I have some thoughts and observations, in no particular order.
- If a man were to refuse to submit to DNA testing, does McCarthy think he should be arrested, and if so, on what charge?
- On what basis can McCarthy assume that no woman was involved in this crime, which she must since she only wants men to be DNA tested?
- Why so certain that the culprit(s) live in the Bristol area?
And now, let’s consider the likely costs and logistics of such a scheme.
- 250,000 men to be DNA tested.
- I’m going to take a blind guess at the cost of £600 per test, based on the cost of the lab work, as well as police time, administration etc. (See update below for some reasoning behind my guess at the cost, which turns out to be pretty close, actually.)
(I have to assume significant police time would be involved in collecting and processing samples, due to the requirements of the rules of evidence, in the event of any prosecution based on a DNA match.)
- So, the cost then. 250,000 x £600. That’s £150 MILLION.
A snip, I think you’ll agree.
But how long would this ambitious endeavour take?
Not an easy question to answer, but consider the bottlenecks:
- Locations for collecting samples.
- Space to properly store samples.
- Police officers available for collection and processing work.
- Capacity of laboratories to work accurately and consistently on the samples.
This last one is a particularly interesting one, since it’s been shown that different labs can easily return different results based on samples of the same DNA, that there are flaws in the process, and miscarriages of justice as a result, that the human element always introduces some degree of error, and that there are intrinsic statistical reasons why accuracy of testing will diminish across a larger sample group.
From 250,000 men, the police could still end up with a shortlist of thousands.
So how long would it all take? 1 year? 5 years? Well… finger in the air again:
- 240 working days a year. 1000 samples processed a day. 250 days – just over a year.
- But…1000 samples a day? Hardly possible, is it? To collect that many, let alone process them, is absurd.
- So lets say 200 samples a day. That means the process could take over 5 years.
Will the police sit on their hands, waiting for a 5 year process to come up with a shortlist of (say) 2,500 men?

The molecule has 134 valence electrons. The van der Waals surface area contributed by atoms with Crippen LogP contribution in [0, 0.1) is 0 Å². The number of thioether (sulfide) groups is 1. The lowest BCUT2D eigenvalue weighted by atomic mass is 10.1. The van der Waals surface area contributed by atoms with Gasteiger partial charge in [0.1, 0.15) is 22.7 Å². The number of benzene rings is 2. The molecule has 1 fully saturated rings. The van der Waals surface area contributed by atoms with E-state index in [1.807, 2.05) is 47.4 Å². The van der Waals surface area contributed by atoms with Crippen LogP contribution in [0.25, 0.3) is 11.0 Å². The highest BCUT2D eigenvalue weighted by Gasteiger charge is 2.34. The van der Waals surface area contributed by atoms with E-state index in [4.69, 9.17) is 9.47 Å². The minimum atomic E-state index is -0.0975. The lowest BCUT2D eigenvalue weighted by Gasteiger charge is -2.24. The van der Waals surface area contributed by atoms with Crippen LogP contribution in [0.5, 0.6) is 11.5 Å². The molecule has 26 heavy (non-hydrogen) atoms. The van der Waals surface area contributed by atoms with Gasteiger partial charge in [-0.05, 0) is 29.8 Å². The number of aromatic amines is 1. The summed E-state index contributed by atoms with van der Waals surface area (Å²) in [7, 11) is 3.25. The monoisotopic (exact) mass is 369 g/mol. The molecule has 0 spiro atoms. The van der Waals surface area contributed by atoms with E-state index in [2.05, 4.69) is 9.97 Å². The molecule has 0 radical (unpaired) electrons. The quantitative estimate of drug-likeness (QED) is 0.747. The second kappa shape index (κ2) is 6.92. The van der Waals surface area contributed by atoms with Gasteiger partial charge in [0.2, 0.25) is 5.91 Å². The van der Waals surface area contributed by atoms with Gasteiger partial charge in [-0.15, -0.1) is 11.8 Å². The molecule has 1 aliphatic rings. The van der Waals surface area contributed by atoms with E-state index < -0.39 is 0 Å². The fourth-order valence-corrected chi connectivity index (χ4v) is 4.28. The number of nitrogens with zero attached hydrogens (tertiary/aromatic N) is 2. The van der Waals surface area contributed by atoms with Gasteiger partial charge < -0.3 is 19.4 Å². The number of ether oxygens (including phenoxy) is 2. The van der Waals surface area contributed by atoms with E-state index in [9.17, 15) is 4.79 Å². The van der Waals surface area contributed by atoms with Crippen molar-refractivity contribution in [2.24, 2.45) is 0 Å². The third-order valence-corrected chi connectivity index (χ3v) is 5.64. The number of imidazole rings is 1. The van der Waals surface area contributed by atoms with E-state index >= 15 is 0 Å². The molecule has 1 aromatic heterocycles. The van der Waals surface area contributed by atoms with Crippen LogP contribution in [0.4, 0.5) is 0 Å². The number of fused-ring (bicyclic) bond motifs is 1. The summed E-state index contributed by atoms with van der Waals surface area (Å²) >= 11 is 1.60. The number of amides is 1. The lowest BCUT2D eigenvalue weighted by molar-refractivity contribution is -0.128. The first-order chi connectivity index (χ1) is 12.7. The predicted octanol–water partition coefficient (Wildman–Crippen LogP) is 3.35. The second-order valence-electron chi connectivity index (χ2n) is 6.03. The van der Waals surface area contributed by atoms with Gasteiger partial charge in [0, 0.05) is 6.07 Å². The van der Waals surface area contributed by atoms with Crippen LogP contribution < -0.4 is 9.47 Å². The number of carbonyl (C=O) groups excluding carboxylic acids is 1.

I think not.
So, in conclusion, can we agree that Kerry McCarthy is a fucking idiot?
UPDATE: Twittist @PME200 nudged me into trying to put some substance behind my figure of £600 per DNA test.
Well, I haven’t been able to find a definitive number, but:
UK Media report 1 says £500.
UK Media report 2 says (of the same case) £1000.
US Media report says $1000 -$1500 for basic testing, plus much more for further analysis.
Google shows that non-police DNA tests for paternity/heredity can cost £99. However, this cost provides for no police involvement, no chain of evidence, no compliance. Nor does it cost for the emergency logistics involved in such a massive operation, not for any overtime for police/labs working around the clock.
My correspondent, a lawyer, attests that his experience has shown that such basic and cheap DNA tests are worthless at law.
So, for the sake of the argument, will £600 do you?
Via the Ministry of Justice list of approved DNA testing companies, I reached the site of Anglia DNS services, who undertake forensic DNA testing for purposes of investigative identification. They are on the MoJ site as approved for paternity tests. I assume from the wording of their forensic offering that they are also MoJ or ACPO approved for that as well.
For one test, they charge from £450 (dependent on peace of mind or legal), for a 5-10 day turnaround.
For 24hr turnaround add a further £200.
These costs are just for the lab work. They do not include any police time or logistics.